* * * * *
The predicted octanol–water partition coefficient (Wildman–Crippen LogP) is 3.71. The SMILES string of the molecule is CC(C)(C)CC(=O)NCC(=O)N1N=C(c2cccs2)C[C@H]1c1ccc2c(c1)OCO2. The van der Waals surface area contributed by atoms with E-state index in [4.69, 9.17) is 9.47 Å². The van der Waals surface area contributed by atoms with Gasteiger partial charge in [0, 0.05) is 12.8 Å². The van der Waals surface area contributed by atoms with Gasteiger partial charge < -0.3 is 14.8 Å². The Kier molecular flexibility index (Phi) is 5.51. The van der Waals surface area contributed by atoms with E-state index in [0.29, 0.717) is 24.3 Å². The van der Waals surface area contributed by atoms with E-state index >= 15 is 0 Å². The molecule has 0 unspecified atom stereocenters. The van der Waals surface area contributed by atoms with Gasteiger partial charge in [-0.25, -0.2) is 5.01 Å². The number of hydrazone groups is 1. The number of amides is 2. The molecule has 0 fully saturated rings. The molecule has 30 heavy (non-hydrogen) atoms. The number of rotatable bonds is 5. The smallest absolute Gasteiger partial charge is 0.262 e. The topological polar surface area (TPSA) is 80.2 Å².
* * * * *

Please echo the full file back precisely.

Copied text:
The predicted octanol–water partition coefficient (Wildman–Crippen LogP) is 3.71. The SMILES string of the molecule is CC(C)(C)CC(=O)NCC(=O)N1N=C(c2cccs2)C[C@H]1c1ccc2c(c1)OCO2. The van der Waals surface area contributed by atoms with E-state index in [4.69, 9.17) is 9.47 Å². The van der Waals surface area contributed by atoms with Gasteiger partial charge in [0, 0.05) is 12.8 Å². The van der Waals surface area contributed by atoms with Gasteiger partial charge < -0.3 is 14.8 Å². The Kier molecular flexibility index (Phi) is 5.51. The van der Waals surface area contributed by atoms with E-state index in [0.29, 0.717) is 24.3 Å². The van der Waals surface area contributed by atoms with E-state index >= 15 is 0 Å². The molecule has 0 unspecified atom stereocenters. The van der Waals surface area contributed by atoms with Gasteiger partial charge in [-0.25, -0.2) is 5.01 Å². The number of hydrazone groups is 1. The number of amides is 2. The molecule has 0 fully saturated rings. The molecule has 30 heavy (non-hydrogen) atoms. The number of rotatable bonds is 5. The smallest absolute Gasteiger partial charge is 0.262 e. The topological polar surface area (TPSA) is 80.2 Å².